The economy and the auto industry are in turmoil and dealerships are jumping on any cost-savings strategies they can. I often hear dealerships talking about taking their advertising in-house as a way to save money, but does this strategy really save money? Or could you end up spending even more than with an agency? Well, it depends.
If you're considering bringing your Internet marketing in-house, first you'll want to make sure these characteristics fit you :
- You have staff with time to spare. Lots of time. Managing online marketing campaigns takes time and planning to ensure success. If you don’t have the time to manage budgets and tweak ad copy, don’t bother. You’ll end up costing yourself more in the long run.
- You (or your staff) have experience running campaigns. Dealerships aren’t in the position to be guinea pigs for trial campaigns. You need experience working with the major search engines and writing effective ad copy to run a solid campaign; otherwise valuable time and money could be wasted.
- You know your business. I know this seems like a given, but in order to build a list of keywords that will convert for your dealership you must know what people are searching for to find you. Of course “manufacturer + DMA” is a start, but what other keywords drive traffic to your site? Professionally run campaigns typically begin with hundreds (or even thousands) of keywords, and are narrowed down over time to keep the best converting terms.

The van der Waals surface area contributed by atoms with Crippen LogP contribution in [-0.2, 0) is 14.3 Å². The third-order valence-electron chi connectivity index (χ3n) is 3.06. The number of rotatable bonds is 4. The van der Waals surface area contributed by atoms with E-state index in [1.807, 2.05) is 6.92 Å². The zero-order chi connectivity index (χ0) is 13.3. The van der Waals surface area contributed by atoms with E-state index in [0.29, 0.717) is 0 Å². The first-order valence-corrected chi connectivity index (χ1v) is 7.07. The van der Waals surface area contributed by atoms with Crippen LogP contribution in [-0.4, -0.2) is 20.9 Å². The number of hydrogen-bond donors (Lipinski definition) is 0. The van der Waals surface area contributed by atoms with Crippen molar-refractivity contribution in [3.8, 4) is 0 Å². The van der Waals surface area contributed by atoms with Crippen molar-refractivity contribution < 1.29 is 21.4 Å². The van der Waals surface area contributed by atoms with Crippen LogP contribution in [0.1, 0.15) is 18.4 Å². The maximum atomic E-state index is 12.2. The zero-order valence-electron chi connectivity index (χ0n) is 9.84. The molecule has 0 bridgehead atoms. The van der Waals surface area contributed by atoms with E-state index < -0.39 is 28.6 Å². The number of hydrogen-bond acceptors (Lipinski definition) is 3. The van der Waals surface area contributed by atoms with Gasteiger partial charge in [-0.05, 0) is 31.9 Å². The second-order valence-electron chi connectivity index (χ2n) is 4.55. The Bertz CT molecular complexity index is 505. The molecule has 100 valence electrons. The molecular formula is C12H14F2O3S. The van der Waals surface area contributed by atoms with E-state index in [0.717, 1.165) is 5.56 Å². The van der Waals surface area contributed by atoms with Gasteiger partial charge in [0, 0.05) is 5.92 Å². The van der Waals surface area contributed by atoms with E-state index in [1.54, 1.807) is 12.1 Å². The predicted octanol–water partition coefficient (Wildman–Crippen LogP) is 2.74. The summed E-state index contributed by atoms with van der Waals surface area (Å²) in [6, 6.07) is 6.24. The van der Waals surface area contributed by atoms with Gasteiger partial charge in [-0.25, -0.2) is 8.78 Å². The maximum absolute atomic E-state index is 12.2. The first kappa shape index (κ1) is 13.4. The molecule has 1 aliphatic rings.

- You have measurements and goals set to keep the campaign accountable and on-track. Clear metrics defining campaign success are imperative. If analytics aren’t in place and conversion rates aren’t tracked then there is no way to see if bringing the advertising in-house actually saved money. This is a key point for all advertising, whether in house or out.
If you agree with the above points, great! This can be a good option for dealerships with experienced staff that makes in-house advertising a priority. But for many dealerships just hoping to save a few bucks bringing it in-house generally isn’t a real cost-saving option. Be sure you know what you're in for before you make the transition.